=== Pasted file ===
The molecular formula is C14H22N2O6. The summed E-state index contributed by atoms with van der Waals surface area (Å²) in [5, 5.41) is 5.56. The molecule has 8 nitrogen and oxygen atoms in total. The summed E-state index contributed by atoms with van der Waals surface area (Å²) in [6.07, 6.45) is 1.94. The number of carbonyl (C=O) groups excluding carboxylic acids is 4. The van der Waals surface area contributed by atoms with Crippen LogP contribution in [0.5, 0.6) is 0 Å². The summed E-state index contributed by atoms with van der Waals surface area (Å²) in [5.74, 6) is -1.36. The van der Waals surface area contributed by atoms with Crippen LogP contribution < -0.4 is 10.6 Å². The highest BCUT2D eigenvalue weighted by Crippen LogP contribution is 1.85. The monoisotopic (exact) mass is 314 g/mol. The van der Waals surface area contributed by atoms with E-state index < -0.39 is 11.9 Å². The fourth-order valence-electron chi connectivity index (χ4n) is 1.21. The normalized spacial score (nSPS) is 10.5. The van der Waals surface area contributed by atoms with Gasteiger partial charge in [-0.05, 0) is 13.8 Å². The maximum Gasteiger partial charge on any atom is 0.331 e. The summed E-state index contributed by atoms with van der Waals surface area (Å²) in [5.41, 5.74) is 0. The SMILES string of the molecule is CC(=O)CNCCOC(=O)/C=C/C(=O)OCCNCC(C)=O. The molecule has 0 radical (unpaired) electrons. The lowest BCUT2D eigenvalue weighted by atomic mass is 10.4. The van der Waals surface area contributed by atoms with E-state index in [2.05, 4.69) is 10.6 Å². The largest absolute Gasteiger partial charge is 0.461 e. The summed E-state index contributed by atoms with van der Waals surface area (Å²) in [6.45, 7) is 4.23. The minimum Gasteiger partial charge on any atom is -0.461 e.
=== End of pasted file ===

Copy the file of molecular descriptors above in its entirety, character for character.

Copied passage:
The molecular formula is C14H22N2O6. The summed E-state index contributed by atoms with van der Waals surface area (Å²) in [5, 5.41) is 5.56. The molecule has 8 nitrogen and oxygen atoms in total. The summed E-state index contributed by atoms with van der Waals surface area (Å²) in [6.07, 6.45) is 1.94. The number of carbonyl (C=O) groups excluding carboxylic acids is 4. The van der Waals surface area contributed by atoms with Crippen LogP contribution in [0.5, 0.6) is 0 Å². The summed E-state index contributed by atoms with van der Waals surface area (Å²) in [5.74, 6) is -1.36. The van der Waals surface area contributed by atoms with Crippen LogP contribution < -0.4 is 10.6 Å². The highest BCUT2D eigenvalue weighted by Crippen LogP contribution is 1.85. The monoisotopic (exact) mass is 314 g/mol. The van der Waals surface area contributed by atoms with E-state index < -0.39 is 11.9 Å². The fourth-order valence-electron chi connectivity index (χ4n) is 1.21. The normalized spacial score (nSPS) is 10.5. The van der Waals surface area contributed by atoms with Gasteiger partial charge in [-0.05, 0) is 13.8 Å². The maximum Gasteiger partial charge on any atom is 0.331 e. The summed E-state index contributed by atoms with van der Waals surface area (Å²) in [5.41, 5.74) is 0. The SMILES string of the molecule is CC(=O)CNCCOC(=O)/C=C/C(=O)OCCNCC(C)=O. The molecule has 0 radical (unpaired) electrons. The lowest BCUT2D eigenvalue weighted by atomic mass is 10.4. The van der Waals surface area contributed by atoms with E-state index in [2.05, 4.69) is 10.6 Å². The largest absolute Gasteiger partial charge is 0.461 e. The summed E-state index contributed by atoms with van der Waals surface area (Å²) in [6.45, 7) is 4.23. The minimum Gasteiger partial charge on any atom is -0.461 e.